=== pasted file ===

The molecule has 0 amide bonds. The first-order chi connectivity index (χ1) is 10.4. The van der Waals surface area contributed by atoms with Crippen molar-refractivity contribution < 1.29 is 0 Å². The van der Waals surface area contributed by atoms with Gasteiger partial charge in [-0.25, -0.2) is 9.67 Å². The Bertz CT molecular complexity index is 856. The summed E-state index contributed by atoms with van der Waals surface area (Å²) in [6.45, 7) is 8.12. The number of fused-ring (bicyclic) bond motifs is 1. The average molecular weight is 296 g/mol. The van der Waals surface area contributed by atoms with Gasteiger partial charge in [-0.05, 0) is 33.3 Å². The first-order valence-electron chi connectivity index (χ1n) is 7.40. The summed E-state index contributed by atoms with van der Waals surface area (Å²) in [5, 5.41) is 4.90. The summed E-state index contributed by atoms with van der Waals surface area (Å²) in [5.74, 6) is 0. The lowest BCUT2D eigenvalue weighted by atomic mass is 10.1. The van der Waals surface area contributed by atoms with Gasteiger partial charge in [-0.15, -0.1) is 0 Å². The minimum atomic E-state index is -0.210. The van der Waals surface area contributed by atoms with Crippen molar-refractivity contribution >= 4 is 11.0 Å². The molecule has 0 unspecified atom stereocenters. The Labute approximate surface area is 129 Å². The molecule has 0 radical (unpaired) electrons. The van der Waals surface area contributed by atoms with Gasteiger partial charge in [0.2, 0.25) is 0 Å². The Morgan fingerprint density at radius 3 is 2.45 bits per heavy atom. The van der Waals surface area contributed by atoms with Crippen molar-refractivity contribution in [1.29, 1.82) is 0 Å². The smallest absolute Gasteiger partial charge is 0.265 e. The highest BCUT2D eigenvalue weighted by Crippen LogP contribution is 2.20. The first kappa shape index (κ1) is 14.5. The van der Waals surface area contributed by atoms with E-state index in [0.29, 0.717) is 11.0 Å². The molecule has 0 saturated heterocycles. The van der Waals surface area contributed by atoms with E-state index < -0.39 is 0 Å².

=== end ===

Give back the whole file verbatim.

The molecule has 0 amide bonds. The first-order chi connectivity index (χ1) is 10.4. The van der Waals surface area contributed by atoms with Crippen molar-refractivity contribution < 1.29 is 0 Å². The van der Waals surface area contributed by atoms with Gasteiger partial charge in [-0.25, -0.2) is 9.67 Å². The Bertz CT molecular complexity index is 856. The summed E-state index contributed by atoms with van der Waals surface area (Å²) in [6.45, 7) is 8.12. The number of fused-ring (bicyclic) bond motifs is 1. The average molecular weight is 296 g/mol. The van der Waals surface area contributed by atoms with Gasteiger partial charge in [-0.05, 0) is 33.3 Å². The first-order valence-electron chi connectivity index (χ1n) is 7.40. The summed E-state index contributed by atoms with van der Waals surface area (Å²) in [5, 5.41) is 4.90. The summed E-state index contributed by atoms with van der Waals surface area (Å²) in [5.74, 6) is 0. The lowest BCUT2D eigenvalue weighted by atomic mass is 10.1. The van der Waals surface area contributed by atoms with Gasteiger partial charge in [-0.15, -0.1) is 0 Å². The minimum atomic E-state index is -0.210. The van der Waals surface area contributed by atoms with Crippen molar-refractivity contribution >= 4 is 11.0 Å². The molecule has 0 unspecified atom stereocenters. The Labute approximate surface area is 129 Å². The molecule has 0 radical (unpaired) electrons. The van der Waals surface area contributed by atoms with Gasteiger partial charge in [0.2, 0.25) is 0 Å². The Morgan fingerprint density at radius 3 is 2.45 bits per heavy atom. The van der Waals surface area contributed by atoms with Crippen molar-refractivity contribution in [1.29, 1.82) is 0 Å². The smallest absolute Gasteiger partial charge is 0.265 e. The highest BCUT2D eigenvalue weighted by Crippen LogP contribution is 2.20. The first kappa shape index (κ1) is 14.5. The van der Waals surface area contributed by atoms with E-state index in [0.29, 0.717) is 11.0 Å². The molecule has 0 saturated heterocycles. The van der Waals surface area contributed by atoms with E-state index < -0.39 is 0 Å².